Mystified as to how to delegate she pulled Zara aside. “Help!” she gasped.
“I will! That’s why we’re all here … even Paolo!” Zara said.
“No, I mean I need help telling everyone what to do. I have no idea how to!”
“Of course you do. I’ve seen you do it!”
“What? When?”
“On moving day—when you were directing Dan and Paolo, telling them where to put the furniture. You were brilliant.”
“I was?”
Zara nodded.
“Well that was easy. I already knew where I wanted everything to go … and it was just two of them.”
“This is no harder, and you’ll be fine. Just supervise us all the way you would want to be supervised.”
Zara gave her friend a supportive peck on the cheek leaving a red imprint, then walked back to the group.
“Everything all right?” Hank asked.
Zara raised a thumb in affirmation as Penelope quickly devised a plan. First off, she decided to play to everyone’s strengths. Dan was energetic and good at moving things quickly and efficiently. Hank was a craftsman who could be depended on to bring style and an air of elegance to his endeavors. Zara was her ace when it came to window dressing—in every sense of the term. And Paolo would do whatever Zara asked of him, albeit begrudgingly—unless it involved food.
Something Penelope had not taken into account was the group’s dynamic. Dan and Hank got on famously, as good friends do—same with Penelope and Zara. But Zara’s flirtations with Hank were upsetting Paolo and he grew increasingly sullen, carping and moving the shop items roughly and noisily. Penelope thwarted the impending storm by limiting him to handling only non-fragile objects and running errands that required driving.
She put Zara in charge of deciding which bits should go on display and which into storage based on their eye appeal. Dan made sure everything got where it was supposed to go, and Hank set things up for ease of use and mobility, ensuring the cluttered space became comfortable to get around. Penelope simply supervised. She was at once exhilarated by her new role, but also felt guilty that she wasn’t really doing anything, at least not in her estimation.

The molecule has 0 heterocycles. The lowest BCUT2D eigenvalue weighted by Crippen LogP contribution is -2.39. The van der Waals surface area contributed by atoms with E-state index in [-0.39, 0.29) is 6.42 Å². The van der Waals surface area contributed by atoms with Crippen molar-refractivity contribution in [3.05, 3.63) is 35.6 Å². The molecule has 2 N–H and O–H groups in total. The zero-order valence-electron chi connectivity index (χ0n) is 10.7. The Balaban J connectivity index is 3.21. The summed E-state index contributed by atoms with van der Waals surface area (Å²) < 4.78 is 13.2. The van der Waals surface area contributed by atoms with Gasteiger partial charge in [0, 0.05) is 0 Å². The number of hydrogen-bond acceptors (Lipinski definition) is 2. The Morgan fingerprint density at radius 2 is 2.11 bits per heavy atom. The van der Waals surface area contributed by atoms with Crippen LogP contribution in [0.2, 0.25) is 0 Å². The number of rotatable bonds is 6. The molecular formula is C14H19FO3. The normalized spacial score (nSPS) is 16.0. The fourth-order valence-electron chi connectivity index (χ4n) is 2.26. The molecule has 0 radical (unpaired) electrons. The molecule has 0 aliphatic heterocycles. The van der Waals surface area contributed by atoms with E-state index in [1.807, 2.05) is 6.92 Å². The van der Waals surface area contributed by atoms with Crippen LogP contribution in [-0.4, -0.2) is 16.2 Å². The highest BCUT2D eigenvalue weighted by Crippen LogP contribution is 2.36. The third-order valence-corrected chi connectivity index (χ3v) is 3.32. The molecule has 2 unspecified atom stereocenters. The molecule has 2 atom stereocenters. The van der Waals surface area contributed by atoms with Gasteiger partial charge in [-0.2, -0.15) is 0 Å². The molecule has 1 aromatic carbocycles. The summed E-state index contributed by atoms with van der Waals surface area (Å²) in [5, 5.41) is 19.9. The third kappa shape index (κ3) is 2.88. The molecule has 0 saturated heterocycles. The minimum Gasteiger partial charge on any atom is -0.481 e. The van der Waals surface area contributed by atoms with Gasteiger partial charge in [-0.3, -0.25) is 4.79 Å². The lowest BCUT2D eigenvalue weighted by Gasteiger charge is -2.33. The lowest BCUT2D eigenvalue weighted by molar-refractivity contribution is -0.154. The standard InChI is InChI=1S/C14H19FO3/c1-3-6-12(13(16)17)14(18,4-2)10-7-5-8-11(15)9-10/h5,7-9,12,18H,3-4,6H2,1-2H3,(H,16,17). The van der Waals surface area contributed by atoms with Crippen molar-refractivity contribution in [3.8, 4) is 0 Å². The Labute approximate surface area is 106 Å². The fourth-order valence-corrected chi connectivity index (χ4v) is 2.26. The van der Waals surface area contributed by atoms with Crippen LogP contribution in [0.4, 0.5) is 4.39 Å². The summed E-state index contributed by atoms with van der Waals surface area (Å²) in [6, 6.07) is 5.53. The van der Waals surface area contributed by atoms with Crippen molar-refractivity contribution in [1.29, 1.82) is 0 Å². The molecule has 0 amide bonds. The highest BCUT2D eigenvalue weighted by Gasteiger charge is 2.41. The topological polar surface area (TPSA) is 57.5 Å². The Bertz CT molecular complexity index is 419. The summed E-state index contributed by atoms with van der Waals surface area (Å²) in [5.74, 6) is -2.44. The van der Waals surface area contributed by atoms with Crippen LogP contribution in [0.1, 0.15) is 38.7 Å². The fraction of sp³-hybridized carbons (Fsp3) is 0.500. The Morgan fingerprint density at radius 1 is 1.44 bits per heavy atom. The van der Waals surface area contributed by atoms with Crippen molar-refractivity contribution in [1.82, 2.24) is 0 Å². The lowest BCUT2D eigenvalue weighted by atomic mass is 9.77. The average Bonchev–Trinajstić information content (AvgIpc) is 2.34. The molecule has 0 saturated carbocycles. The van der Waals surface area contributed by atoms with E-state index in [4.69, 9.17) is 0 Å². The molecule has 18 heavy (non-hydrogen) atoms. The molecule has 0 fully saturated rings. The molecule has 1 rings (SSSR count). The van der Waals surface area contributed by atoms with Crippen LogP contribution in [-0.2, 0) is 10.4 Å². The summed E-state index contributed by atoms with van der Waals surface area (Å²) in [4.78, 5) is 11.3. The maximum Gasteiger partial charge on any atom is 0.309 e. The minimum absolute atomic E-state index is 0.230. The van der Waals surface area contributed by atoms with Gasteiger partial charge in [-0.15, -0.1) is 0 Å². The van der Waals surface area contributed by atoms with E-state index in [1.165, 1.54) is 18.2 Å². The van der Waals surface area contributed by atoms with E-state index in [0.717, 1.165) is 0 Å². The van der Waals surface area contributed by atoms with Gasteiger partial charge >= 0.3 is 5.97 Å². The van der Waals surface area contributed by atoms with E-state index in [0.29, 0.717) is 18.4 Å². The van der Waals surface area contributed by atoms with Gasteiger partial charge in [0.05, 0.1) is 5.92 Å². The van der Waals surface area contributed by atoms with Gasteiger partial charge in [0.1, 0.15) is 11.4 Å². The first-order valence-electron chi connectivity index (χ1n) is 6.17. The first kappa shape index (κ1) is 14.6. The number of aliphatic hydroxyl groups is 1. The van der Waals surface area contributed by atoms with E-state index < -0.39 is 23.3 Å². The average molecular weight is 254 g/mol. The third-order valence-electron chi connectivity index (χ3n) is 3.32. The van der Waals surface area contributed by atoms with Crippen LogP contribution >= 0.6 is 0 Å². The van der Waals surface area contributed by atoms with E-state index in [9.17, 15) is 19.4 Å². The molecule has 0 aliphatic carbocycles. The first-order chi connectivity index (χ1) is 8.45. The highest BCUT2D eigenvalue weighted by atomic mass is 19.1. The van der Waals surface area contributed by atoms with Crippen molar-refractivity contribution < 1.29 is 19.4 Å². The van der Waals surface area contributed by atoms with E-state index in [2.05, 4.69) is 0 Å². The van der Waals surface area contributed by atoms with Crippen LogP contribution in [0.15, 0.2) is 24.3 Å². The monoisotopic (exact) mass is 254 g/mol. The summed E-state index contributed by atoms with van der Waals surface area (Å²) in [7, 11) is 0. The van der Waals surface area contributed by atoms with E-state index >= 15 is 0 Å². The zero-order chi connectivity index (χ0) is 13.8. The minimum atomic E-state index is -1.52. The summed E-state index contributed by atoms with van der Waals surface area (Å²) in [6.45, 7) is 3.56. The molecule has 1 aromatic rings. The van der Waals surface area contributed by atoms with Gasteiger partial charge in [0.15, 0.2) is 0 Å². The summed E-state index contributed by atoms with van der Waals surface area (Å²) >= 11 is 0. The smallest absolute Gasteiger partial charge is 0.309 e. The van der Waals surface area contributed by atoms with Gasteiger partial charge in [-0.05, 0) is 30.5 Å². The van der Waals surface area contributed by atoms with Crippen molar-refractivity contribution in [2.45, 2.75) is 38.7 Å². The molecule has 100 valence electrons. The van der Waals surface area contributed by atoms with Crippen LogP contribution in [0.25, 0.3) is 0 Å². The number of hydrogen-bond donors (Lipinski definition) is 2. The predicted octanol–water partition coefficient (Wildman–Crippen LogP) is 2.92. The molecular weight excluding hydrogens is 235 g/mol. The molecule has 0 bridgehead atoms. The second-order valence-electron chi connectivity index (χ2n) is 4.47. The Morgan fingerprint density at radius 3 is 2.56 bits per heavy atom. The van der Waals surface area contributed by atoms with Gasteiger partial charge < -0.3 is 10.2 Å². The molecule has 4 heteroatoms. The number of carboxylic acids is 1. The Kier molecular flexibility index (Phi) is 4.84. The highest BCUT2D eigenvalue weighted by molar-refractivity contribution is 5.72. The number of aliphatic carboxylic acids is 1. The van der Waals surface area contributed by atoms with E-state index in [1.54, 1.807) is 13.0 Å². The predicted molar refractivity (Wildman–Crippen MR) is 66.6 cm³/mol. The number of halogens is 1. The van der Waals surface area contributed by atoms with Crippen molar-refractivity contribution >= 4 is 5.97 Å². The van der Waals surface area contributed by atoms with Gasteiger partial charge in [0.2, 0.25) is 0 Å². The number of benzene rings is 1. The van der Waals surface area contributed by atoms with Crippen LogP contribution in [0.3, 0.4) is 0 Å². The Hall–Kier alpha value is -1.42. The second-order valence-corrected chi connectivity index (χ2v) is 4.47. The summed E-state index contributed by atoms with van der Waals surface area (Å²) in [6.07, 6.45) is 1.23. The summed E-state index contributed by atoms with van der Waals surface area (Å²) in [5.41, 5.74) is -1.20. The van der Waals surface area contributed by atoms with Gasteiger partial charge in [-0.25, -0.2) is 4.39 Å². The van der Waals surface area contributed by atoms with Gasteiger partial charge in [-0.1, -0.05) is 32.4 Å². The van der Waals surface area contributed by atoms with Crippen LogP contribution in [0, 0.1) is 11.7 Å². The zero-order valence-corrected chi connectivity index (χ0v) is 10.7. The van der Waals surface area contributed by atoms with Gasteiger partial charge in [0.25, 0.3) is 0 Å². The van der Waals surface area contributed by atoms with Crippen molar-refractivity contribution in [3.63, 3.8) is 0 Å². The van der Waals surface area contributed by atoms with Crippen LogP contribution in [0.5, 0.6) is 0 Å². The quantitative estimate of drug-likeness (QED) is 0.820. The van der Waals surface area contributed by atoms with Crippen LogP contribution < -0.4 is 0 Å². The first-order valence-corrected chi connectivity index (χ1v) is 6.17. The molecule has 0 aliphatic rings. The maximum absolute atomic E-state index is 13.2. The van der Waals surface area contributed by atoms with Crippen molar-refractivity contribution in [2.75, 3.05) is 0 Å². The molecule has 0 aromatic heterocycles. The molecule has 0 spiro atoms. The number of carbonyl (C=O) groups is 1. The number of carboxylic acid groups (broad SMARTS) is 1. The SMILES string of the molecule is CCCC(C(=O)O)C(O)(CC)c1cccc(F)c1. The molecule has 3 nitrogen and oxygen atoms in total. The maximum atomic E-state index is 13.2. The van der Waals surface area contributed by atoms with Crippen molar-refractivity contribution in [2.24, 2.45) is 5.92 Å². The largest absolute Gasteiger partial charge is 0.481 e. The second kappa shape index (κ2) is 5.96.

The little band of unlikely coworkers spent the remainder of the day categorizing, ogling, and marveling at Dorothea’s merchandise, stopping only when the street lamps were lit. After all was said and done, Penelope had made for an effective delegator, and more was accomplished than she imagined possible.
Dan was the first to notice the late hour. “Well, folks. Time for me to get back to the family … dinnertime and all,” he said, his previously happy-go-lucky expression now fading with concern.
Penelope got an idea. “Mr. Cooper, may I have a word?”
Dan followed her into the unkempt office cautiously, his brown furrowing in worry. “Yes, Miss Price?” he said tentatively.
“Would you mind getting dinner for our crew here? I’d sure be grateful,” she said, opening up her coin purse to produce a small bundle of bills. “This should cover it.”
Dan exhaled audibly.
“Everything all right, Mr. Cooper?” Penelope asked.
“Yes … I thought you were sacking me, is all.”
“Why on earth would you think that? Your work is exemplary!”
“Let’s just say, luck and good fortune tend to run the other way these days.”
“Well, those dark days are over.”
He exhaled again and smiled. “What would you like for supper?”
“Oh, whatever you recommend is fine. You choose,” she said, smiling kindly.
* * * *
Dan returned just over an hour later to find the shop deserted except for Penelope. His expression downcast, he raced over to her to apologize for his tardiness. “I’m sorry, Miss Price. I came back as fast as I could. Did everyone tire of waiting and go home?”
“Not at all, Mr. Cooper,” she said, handing Dan an envelope.
“I don’t understand,” he said, accepting the envelope.
“The food is for you and your family.”
“I … I don’t know what to say.”
“Don’t say anything or your supper will get cold. Now get home. Shoo!”
He gulped and nodded to her, then turned and trotted out the door. As Penelope began the usual search for her keys, Dan burst back through the door. Peering into the envelope he asked, “How many days will this cover, Miss Price? I want to make sure you get your money’s worth.”
“That’s just for today, Dan.”
“But this is twice what we discussed … and three times more than the average wage.”
“Well, you’re three times more valuable than the average worker.”
Dan looked at her speechlessly for a moment, then enfolded her in a bear hug tighter than her corset.
“Mr. Cooper!” she rasped.
“Please excuse me. It’s just … you’re an honest to goodness angel, Miss Price.”